It has an average battery life of around 5 hours, 30 minutes according to reports, and most reviewers have pointed out that the audio quality is good overall. The Intel UHD 620 graphics won’t win any awards for gaming performance, but it will allow you to run some classic titles well, and even some newer titles on low settings (see this video). It also comes with USB 3.1 with a reversible USB C connector for super fast data transfers. ASUS’s new Vivobook F510UA-AH51 15.6-inch laptop offers a great performance for the price, and its portability and solid construction makes it well suited for business people constantly travelling.
Corsair didn’t just release a product range suited for every budget oriented, as well as well high-end gamers, but they made sure that all the products don’t share a drastic difference between the price they have and the features they give. That means that whether you are buying their mid-high range K70, or their enthusiast range K95, you won’t be sacrificing on the features a lot. That is something really good, and something a lot of other companies don’t follow.
Like the Logitech gaming keyboard of the same name, the Logitech Pro mouse is a simple and intuitive product. Despite its feature-heavy nature, it's very newcomer friendly: the lower central button adjusts DPI presets, while the standard center button toggles the mouse wheel between loose and granular. A handsome, detachable braided cable is a nice touch, making it easy to bundle this mouse up for traveling, if you're so inclined.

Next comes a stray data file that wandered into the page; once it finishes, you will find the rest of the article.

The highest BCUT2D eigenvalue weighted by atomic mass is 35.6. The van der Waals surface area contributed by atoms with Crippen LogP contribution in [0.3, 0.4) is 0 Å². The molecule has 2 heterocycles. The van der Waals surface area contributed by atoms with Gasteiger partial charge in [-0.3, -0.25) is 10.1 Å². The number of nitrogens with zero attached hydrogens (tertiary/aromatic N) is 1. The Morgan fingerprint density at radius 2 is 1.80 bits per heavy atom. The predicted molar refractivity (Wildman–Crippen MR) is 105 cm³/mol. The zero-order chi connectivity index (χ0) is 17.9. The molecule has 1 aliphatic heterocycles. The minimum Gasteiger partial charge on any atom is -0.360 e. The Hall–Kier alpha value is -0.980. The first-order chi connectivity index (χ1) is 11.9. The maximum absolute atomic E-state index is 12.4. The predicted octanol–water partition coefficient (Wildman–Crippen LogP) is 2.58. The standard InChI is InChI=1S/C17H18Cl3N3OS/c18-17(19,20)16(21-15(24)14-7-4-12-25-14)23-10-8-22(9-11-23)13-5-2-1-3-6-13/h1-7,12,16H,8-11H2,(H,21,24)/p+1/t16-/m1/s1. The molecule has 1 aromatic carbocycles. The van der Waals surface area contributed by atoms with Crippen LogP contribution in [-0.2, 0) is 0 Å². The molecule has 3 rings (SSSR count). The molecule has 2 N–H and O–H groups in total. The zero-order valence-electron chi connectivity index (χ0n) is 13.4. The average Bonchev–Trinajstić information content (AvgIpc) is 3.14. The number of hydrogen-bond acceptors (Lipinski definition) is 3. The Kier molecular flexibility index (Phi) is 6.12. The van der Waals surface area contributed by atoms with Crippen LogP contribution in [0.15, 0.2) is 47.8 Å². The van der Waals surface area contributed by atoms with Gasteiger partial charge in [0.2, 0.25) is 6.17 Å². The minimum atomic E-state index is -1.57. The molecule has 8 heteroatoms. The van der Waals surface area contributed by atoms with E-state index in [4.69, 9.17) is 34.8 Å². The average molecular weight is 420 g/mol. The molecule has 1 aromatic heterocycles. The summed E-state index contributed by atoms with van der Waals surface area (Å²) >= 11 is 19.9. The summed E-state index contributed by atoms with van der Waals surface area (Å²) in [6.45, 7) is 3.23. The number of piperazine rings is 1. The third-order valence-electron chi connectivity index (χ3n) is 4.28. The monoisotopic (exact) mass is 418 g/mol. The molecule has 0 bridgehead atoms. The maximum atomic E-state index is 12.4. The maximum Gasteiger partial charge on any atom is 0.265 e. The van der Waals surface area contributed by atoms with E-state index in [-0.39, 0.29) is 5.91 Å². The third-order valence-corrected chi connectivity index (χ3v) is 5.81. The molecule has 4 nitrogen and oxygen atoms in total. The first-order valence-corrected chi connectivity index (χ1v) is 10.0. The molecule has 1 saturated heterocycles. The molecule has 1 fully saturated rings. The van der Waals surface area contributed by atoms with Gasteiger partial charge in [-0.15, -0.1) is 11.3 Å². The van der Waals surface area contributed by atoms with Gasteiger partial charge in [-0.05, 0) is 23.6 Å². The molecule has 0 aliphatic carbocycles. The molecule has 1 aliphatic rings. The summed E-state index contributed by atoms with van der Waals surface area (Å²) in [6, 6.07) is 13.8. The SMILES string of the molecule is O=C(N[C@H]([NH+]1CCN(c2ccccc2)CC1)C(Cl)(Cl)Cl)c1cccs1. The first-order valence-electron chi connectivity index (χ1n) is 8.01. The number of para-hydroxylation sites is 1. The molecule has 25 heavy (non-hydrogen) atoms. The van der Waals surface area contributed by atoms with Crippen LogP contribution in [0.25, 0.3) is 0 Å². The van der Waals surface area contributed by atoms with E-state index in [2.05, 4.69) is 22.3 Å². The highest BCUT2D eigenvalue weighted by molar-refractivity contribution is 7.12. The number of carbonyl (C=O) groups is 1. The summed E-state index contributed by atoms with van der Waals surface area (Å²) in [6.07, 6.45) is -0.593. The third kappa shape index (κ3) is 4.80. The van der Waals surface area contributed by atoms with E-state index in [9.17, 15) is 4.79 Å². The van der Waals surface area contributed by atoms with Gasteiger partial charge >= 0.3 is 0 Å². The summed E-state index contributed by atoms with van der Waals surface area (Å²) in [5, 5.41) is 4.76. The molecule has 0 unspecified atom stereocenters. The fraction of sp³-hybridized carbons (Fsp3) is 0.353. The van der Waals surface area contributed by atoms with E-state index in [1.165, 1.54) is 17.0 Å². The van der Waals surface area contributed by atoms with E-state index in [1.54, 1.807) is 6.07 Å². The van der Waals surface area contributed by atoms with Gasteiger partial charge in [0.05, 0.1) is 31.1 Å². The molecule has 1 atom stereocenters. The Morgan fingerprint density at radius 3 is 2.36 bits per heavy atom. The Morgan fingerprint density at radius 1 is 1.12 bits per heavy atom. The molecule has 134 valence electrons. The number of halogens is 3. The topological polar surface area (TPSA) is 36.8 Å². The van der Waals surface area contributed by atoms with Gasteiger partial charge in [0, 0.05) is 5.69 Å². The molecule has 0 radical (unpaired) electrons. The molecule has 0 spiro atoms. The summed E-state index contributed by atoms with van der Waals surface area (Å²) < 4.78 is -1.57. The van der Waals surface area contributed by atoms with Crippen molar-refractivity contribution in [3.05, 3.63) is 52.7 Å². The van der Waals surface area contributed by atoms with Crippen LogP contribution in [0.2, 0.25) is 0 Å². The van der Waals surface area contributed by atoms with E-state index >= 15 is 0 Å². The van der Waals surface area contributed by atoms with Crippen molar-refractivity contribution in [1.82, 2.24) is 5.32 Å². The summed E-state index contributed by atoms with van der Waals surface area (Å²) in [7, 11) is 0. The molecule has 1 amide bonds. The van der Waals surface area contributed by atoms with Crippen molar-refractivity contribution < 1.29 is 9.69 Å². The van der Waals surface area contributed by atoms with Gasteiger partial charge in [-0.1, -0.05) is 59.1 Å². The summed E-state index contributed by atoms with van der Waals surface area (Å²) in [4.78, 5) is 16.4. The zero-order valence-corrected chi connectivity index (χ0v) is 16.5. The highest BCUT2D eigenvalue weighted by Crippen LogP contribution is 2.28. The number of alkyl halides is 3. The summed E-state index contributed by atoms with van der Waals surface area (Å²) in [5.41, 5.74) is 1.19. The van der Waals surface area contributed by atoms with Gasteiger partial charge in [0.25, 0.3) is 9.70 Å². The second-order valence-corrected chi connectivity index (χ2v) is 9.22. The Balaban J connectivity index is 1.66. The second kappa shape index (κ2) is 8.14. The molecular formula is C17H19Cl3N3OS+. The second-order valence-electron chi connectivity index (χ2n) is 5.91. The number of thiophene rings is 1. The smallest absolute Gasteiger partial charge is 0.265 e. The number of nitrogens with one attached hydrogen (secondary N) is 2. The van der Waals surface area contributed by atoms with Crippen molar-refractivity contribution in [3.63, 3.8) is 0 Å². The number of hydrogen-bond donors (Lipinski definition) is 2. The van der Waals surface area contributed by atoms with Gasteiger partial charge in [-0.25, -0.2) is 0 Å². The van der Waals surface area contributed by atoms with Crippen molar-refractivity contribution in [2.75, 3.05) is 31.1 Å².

The Asus TUF Gaming FX504GM has Nvidia GeForce GTX 1060 graphics and a high-refresh-rate 120 Hz display, and in our tests it kept its WASD keys cool enough. But we found that it suffered from a rattly trackpad, a poor three-hour battery life, and terrible speakers, and it’s much harder to upgrade than the Dell G7—you have to remove 11 screws and take off the whole underside of the chassis, as opposed to the G7’s single screw and convenient panel. The FX504GM also has poor build quality; the chassis felt hollow to us, and the keyboard deck and lid flexed easily under pressure. We also experienced some unexpectedly low performance across multiple games and benchmarks. We’ve reached out to Asus to investigate that issue, but for now, we can’t recommend the FX504GM.